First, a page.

The event took place at USF’s Sun Dome and was presented by Florida Fox Sports and the Tampa Bay Lightning. The lecture series has taken place annually, with this year being the fourth installment.
A former dream pushed to the side because of fear has now taken form for USF student Jade Lopez. Her channel “Mrs. You’re Welcome” is a reminder for her that she is done letting fear run her life and is prepared to share her story and her talents with those on the other side of the screen.
“I’m so done with fear telling me that I can’t do it or people are going to laugh at you or it’s not going to be good enough, no one’s even going to watch it,” Lopez said. “I’m just like how ‘bout you shut-up and I’ll prove you wrong.”
Tucked away in the USF library Lopez finds herself fiddling with equipment and editing software while she works between their green room and the Digital Media Commons learning as she goes.
“I don’t know what I’m doing, I literally said that in the first video,” Lopez said. “If the video is crooked I don’t know what I’m doing.”
Though this does not stop her from pursuing her goal, it rather encourages her to make this channel the one that stays. To make this channel the one that is true to her personality and her style. To make this channel the one that inspire others. Stating that she wants her viewers to:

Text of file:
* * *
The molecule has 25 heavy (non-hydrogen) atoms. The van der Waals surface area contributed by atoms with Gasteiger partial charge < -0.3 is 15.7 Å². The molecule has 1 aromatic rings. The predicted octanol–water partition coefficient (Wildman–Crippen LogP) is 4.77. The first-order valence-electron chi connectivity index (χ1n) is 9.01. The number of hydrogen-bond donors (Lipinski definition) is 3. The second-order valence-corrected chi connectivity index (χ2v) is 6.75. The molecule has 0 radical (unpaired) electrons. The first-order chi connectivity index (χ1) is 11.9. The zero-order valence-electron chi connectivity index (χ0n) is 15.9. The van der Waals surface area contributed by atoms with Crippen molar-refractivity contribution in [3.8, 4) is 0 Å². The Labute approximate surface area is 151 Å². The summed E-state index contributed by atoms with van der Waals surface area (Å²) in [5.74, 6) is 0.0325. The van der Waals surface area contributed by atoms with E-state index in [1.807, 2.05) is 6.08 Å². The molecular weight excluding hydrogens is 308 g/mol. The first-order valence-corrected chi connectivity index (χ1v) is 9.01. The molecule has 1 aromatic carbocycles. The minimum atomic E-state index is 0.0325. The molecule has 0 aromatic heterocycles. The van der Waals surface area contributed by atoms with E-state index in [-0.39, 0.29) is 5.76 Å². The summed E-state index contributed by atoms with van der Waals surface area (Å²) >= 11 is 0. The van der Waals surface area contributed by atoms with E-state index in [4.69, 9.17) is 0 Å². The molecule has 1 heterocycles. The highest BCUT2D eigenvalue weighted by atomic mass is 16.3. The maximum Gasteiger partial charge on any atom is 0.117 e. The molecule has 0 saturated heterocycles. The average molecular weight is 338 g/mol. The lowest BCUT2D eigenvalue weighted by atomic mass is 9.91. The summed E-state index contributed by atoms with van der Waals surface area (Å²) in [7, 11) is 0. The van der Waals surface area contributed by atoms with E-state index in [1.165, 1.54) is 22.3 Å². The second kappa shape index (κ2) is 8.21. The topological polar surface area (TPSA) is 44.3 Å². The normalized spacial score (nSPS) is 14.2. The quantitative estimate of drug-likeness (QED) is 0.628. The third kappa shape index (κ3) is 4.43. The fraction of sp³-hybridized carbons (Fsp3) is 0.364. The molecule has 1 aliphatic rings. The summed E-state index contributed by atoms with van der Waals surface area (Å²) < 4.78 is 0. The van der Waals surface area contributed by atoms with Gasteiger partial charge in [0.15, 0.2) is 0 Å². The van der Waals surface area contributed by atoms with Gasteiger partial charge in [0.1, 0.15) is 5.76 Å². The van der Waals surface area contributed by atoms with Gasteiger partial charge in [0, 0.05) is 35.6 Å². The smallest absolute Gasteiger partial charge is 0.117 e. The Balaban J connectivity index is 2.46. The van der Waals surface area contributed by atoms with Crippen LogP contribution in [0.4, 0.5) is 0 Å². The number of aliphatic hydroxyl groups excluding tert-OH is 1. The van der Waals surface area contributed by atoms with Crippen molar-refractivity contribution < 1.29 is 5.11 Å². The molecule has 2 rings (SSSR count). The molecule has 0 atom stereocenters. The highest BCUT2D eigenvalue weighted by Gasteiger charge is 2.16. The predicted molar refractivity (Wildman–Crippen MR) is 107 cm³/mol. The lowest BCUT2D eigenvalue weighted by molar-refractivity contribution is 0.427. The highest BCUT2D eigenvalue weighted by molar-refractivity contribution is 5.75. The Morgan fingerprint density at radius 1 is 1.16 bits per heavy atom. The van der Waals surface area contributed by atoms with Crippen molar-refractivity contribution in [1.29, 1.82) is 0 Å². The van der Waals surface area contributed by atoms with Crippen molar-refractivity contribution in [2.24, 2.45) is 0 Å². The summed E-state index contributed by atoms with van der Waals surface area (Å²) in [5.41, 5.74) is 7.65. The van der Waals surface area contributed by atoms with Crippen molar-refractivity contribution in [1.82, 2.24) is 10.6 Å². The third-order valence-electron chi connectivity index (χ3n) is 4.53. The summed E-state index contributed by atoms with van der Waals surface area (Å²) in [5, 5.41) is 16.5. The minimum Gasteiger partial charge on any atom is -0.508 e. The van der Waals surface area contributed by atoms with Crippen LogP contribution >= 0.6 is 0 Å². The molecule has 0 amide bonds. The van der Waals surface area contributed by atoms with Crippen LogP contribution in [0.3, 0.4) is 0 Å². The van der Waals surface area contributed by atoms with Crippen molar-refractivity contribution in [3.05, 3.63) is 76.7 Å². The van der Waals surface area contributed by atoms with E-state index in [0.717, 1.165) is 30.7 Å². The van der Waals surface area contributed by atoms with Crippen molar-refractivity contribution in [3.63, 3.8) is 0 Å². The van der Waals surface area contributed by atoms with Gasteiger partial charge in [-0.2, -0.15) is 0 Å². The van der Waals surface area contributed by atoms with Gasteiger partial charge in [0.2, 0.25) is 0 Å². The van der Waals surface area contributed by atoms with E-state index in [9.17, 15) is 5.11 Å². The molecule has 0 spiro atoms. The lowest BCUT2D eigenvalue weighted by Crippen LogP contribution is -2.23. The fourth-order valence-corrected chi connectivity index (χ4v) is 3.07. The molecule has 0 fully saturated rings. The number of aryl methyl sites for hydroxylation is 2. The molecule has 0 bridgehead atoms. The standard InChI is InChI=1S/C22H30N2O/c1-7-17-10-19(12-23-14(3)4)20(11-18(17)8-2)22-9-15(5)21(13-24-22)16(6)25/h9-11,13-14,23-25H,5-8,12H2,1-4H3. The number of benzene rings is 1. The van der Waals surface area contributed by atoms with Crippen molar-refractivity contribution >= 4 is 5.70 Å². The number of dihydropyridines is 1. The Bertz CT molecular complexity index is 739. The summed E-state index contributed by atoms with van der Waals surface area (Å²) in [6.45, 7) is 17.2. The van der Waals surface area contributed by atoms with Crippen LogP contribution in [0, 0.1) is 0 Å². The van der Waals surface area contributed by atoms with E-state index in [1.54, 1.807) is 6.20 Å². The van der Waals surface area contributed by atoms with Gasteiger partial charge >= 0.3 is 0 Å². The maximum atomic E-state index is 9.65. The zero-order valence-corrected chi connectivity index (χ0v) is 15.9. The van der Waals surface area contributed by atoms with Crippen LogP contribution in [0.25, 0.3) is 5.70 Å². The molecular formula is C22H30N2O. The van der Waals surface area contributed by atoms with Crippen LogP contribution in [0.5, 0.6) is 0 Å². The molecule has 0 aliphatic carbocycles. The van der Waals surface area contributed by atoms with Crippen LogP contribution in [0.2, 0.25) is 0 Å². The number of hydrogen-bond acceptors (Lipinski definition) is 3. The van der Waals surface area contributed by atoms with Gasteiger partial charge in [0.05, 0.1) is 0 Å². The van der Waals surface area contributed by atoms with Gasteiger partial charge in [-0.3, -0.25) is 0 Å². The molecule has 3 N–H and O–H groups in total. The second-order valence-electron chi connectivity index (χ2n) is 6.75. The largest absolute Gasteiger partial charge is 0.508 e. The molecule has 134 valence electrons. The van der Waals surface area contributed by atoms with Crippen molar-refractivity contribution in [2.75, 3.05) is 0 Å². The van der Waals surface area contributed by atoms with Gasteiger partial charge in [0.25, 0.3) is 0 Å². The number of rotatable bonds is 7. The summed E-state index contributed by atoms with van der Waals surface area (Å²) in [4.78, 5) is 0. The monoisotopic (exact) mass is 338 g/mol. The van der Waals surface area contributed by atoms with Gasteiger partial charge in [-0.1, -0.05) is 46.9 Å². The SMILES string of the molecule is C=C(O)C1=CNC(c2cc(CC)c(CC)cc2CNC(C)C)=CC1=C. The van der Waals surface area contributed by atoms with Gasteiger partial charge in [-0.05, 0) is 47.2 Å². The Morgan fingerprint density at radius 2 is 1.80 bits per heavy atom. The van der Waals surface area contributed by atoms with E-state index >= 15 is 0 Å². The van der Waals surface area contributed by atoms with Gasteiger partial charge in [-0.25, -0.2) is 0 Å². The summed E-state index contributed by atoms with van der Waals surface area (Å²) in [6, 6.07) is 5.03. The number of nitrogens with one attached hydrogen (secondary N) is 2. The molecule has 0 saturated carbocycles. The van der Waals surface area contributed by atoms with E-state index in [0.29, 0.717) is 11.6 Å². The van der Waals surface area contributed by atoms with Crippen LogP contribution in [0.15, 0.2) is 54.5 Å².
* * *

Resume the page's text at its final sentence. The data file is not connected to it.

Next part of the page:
“Realize that they are enough.”
Which is something her friend Briana Brown already finds she is accomplishing.
“She has a bright future with this channel,” Brown said. “She is kind of filling that void in the YouTube community where there needs to be a positive energy or a refreshing light.”
Only time will show what impact Lopez’s channel will leave, but for now her possibilities are seemingly endless.
Michelle Fernandez, a first-generation Cuban-American, hopes to be the first one in her family to graduate from college but with the high cost of tuition that may not be a possibility.
Fernandez, a sophomore at the University of Tampa majoring in Biology, has had to acquire two jobs in order to pay the university’s high tuition rate.
“I went to college thinking that it was going to be difficult because of the coursework but I never really expected the cost of tuition to be as big of a factor as it is,” Fernandez said. “I realize I go to a private university, but the cost of school can be a huge distraction from actual school work and scholarships are never really as easy to get as people make them out to be.”
Currently, student debt has skyrocketed to new heights. According to findings by the Federal Reserve, as recent as March, student debt in the U.S. has reached about $1.2 trillion across the board.
With the upcoming election, this issue has become even more pressing. Politicians on both sides are trying to come up with a reasonable solution. For instance, presidential candidate Sen. Bernie Sanders is in favor of eliminating college tuition, stating that he believes a college education should be free in the U.S.
This idea may seem radical to many people at first, but many universities in the U.S. previously operated in such a manner. Currently, a small portion of universities does not charge tuition. These universities still may charge for things such as room and board, but tuition is not included.
However, not all students find the cost of tuition to be an issue. Both sides of the spectrum are equally represented when it comes to this particular issue.